Jill's Reviews > What We Talk About When We Talk About Anne Frank

What We Talk About When We Talk About Anne Frank by Nathan Englander
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Dec 16, 2011

really liked it
bookshelves: short-stories
Read from December 28, 2011 to January 02, 2012

So what do Jews talk about when they talk about Anne Frank – or, perhaps more to the point, when they talk about love?

In the eponymous story, inspired by Ray Carver’s masterpiece, speaking about Anne Frank is laced with love, trust and fear. Ray Carver’s characters revealed how what we don’t say is more important than what we do, and in this pitch-perfect take-off, the same dynamics apply. Only this time, two old friends from yeshiva school unite years later and find themselves grappling with the question after a recreational drug-induced evening. They have taken different paths: one has married a secular Jew and lives in Florida with their teenaged son; the other has become ultra-Orthodox and has moved to Israel, where she has borne ten daughters.

Eventually, the couples end up playing the “Anne Frank game”, a devastating parlor game where each must ask a piercing question: “Who would hide her if another Holocaust occurred? Would you?” The story is exquisitely rendered without a false not, and rips back the curtain on the anxieties that hide behind the vast majority of contemporary Jews today

It is, in this reader’s opinion, the strongest of the stories. Others that are noteworthy are Camp Sundown, a black comedy of a group of eight geriatric and possibly – but not definitely – demented survivors who take vengeance into their own hands when they suspect that one of their own was at the very least a witness to war atrocities and isn’t as he appears. Another, Sister Hills, chronicles the advancing of Israeli settlements with a King Solomon type of bargain that two young mothers make to save one of their children. And in the last story, Free Fruit for Young widows, the theme is clearly about the choices we make in a world that isn’t always rational.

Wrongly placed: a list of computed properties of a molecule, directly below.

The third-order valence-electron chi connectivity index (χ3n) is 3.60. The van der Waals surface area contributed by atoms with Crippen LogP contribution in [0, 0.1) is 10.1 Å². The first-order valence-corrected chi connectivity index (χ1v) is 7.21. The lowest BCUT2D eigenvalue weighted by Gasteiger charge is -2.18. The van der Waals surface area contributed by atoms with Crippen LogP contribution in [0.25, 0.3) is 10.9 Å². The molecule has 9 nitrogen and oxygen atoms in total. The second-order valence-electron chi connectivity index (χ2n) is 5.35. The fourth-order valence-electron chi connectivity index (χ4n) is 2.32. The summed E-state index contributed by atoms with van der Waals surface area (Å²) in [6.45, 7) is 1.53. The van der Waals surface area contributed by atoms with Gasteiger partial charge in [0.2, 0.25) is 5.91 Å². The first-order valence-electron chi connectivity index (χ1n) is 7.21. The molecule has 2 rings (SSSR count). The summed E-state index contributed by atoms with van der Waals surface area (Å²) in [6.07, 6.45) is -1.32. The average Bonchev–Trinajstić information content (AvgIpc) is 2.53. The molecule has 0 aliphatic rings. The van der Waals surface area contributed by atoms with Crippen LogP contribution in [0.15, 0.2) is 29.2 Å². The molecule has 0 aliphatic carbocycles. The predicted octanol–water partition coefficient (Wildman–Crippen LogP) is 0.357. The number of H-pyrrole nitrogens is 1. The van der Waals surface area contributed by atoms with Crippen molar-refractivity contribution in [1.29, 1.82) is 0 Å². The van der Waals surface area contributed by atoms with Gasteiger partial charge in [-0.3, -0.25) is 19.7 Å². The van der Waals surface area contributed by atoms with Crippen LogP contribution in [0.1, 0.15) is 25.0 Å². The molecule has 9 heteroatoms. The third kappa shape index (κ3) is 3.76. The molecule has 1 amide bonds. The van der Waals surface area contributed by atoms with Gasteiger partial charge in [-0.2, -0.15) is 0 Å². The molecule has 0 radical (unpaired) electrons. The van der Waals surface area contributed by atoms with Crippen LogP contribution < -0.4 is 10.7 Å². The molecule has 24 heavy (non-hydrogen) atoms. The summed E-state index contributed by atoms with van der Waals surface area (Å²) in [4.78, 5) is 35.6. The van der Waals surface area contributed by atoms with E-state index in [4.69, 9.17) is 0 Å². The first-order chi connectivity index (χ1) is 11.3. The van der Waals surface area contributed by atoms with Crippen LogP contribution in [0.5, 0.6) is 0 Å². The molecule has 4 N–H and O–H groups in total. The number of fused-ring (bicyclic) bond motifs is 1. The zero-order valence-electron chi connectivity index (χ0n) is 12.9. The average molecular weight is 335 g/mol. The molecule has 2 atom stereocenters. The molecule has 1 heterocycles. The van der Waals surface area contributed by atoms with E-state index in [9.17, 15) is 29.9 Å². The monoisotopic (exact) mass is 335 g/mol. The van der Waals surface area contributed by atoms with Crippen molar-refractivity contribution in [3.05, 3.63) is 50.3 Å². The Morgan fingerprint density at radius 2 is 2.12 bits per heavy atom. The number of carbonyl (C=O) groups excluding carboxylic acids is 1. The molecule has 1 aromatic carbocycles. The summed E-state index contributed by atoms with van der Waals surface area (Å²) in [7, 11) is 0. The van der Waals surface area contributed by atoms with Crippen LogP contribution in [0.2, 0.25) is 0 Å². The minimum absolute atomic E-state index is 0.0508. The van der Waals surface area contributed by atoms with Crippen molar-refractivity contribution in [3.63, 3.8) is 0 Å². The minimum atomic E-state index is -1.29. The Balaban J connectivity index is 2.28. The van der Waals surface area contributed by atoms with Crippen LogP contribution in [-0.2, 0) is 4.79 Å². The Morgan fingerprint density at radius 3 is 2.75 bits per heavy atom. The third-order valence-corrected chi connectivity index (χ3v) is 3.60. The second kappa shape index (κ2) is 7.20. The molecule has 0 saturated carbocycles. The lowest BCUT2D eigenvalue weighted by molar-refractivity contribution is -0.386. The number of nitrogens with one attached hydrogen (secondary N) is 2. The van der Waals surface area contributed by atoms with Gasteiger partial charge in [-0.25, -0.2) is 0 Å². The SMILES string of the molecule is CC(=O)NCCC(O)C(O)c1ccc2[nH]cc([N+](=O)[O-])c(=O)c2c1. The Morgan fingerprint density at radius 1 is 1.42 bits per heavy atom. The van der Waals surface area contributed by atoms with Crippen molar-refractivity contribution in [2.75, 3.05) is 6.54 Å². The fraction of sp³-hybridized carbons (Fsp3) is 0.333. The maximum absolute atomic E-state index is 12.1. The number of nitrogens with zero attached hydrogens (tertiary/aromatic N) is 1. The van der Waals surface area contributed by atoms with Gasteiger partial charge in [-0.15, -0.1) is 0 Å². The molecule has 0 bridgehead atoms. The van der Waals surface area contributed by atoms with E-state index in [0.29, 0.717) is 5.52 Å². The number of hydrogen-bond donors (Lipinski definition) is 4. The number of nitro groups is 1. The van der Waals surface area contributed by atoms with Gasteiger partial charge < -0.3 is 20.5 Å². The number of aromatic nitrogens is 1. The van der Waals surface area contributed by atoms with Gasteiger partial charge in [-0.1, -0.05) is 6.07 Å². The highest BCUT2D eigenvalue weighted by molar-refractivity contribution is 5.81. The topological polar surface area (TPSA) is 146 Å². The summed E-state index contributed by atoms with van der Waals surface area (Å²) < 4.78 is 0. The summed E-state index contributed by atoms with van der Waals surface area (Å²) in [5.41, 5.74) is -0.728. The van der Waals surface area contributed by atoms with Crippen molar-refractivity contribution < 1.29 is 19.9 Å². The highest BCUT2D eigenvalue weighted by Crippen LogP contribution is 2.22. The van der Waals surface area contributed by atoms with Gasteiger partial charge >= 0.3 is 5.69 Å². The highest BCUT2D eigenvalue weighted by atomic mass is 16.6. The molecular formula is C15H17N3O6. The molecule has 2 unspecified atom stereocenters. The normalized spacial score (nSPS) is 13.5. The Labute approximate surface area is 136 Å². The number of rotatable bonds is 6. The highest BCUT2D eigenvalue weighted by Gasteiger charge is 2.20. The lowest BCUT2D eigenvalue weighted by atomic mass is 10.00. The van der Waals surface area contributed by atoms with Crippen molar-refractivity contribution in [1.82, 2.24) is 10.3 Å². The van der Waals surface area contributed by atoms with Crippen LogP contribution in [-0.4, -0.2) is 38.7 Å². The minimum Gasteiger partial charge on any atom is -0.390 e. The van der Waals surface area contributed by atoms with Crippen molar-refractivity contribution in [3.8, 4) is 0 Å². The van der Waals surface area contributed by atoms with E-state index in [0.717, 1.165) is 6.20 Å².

Others are slightly less engrossing: Peep Show and How We Avenged the Blums, which tackle – at their core – the theme of how to be a courageous Jew, with two very different outcomes. Another, Everything I Know About My Family On My Mother’s Side may or may not be autobiographical, but is suffused with emotion and tenderness.

Each of the stories focuses on a pivotal question of what it means to be Jewish, the role that religion (secular or otherwise) plays in the character’s life, and how to trust oneself and others in the face of contemporary temptations and atavistic fears. Some of these stories are six-star in their cleverness and craftsmanship; others just slightly miss. All in all, Englander writes convincingly of not just the Jewish condition but also the human condition.
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message 1: by Will (new)

Will Byrnes The question of who would offer protection when the gestapo comes a'callin' grows more and more relevant here in the USA. It has become dangerous to be a Muslim, particularly a foreign-born Muslim here. I could easily see someone like Santorum, should he gain any position of power, calling forth his inner Torquemada and using the mechanisms of the state to declare anyone who has had or provided an abortion as a terrorist, any who seek same-sex marriage rights as subhuman, and those who support the Occupy folks as deserving of harsh treatment as well. Bye-bye civil rights. Back when I was more politically involved, I had a bit more cause to wonder where I might find a safe place. The answer was frightening then. It still is. The lesson of Anne Frank is of justifiable interest not only to Jews today but to a host of people who are not.


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